I struggled awake in the morning. It was Saturday. I felt foul. I awoke to a gurgling and queasy sensation, my mouth tasted of carbonation, rancid pumpkin and stomach acid as I opened my eyes. I burped. The taste got worse. I shivered a sickly shiver and looked around. I was in The Lad’s bed again. He had needed to be comforted through a bout of coughing last night so I had laid down to cuddle him and eventually nodded off myself. It had been happening frequently of late. But this morning was different, I was unwell. And no, it was no hangover.
I had to get up and into the bathroom as quickly as possible. I extricated myself from my young son and snuck out of his room. I made it to the bathroom just in time…. But I’ll spare you the details. Suffice to say they fit with the symptoms thus-far described. While I was sitting down The Lad arose. He walked in as I was in the middle of things, a toddler interfering with this part of my life was something I was used to now. Satisfied that he knew where I was he left again and returned carrying a book, an expectant look on his face as he thrust it into my hands. So I read it, musing how ‘reading on the toilet’ used to mean something quite different. I finished and went with him to the lounge-room. The day passed with The Mamanator being as sick as I was, too much television and a lot of toast. I did manage to cook pancakes for breakfast though, earning me great praise (he loves pancakes).
The next day I woke not feeling much better. I was in the same spot as yesterday, next to my little fire-headed boy. Again I awoke and made my way to the bathroom. This time I was left alone as my digestive system continued to demonstrate to me that I as unwell. The Lad arose and I made him toast. Yes toast. More toast… I knew today was going to bring reinforcements, so I persevered.
Later that morning I felt worse. This time my food was trying to make an exit from above rather than below. As I realised it was inevitable that I was going to throw up, I dashed to the bathroom and knelt in front of the bowl waiting for the inevitable retching. It’s a horrible feeling nausea, saliva swirling around your mouth, eyes bulging and then the convulsing. And then…. well….. the rest.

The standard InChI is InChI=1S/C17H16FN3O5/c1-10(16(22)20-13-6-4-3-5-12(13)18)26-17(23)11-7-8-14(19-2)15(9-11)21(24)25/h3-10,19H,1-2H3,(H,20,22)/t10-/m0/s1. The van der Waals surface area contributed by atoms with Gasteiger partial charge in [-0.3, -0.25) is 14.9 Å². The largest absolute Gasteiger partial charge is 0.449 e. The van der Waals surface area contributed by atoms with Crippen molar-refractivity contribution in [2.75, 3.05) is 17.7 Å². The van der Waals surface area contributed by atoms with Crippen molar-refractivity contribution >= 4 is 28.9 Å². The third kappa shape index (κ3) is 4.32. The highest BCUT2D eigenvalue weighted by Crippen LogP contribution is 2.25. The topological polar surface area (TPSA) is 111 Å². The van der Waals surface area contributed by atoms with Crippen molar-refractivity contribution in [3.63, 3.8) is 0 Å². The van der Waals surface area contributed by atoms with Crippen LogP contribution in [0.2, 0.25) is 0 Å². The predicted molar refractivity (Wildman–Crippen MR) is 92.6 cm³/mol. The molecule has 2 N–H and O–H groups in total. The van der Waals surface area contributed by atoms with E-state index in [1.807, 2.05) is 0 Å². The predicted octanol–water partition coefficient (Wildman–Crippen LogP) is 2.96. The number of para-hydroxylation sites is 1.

The Lad walked in on me again. I said without looking up “Not right now Lad, daddy’s not feeling well” in between things. Bless him, he left. He actually gave me some space. I took some solace in my hour of suffering that my son was a compassionate soul and that I must be doing well by him for him to have so much consideration.
Then he came back. Carrying a book. “He want’s daddy to read it” – this was how he makes requests, you see.
“Daddy can’t …… hhhhhhrrrrrr….. Sorry, Daddy can’t read that right now, can you wait for me?”.
My boy paused where he was, pondering the situation before him. After due consideration he placed the book on my back as I curled my body over the toilet bowl and waited for me. He even opened the book to the first page and started looking at it as it sat on his table. Which was making a fairly offensive noise.
And this is the story of my short career as a reading desk.
The morals of this story are:
- If you’re sick, your kids probably don’t understand or they don’t care. They still expect you to do everything you usually do.
- If at all possible, get help if you are unwell. My mum came to take care of The Lad yesterday while The Mamanator and I recovered, it was a godsend (THANKS MUM!)
- Take it in shifts: The Mamanator let me rest for about 4 hours yesterday. I could not keep my eyes open, and I usually loath daytime sleeps. I tried to do the same for her when and where I could.
- Drink water. Yes you should always drink water, but it’s harder to remember when you’re feeling queasy or otherwise preoccupied with being ill and raising children at the same time.
- If the day goes down the toilet, your kid watches hours of ABC4Kids and you serve them toast for dinner, just be glad you all survived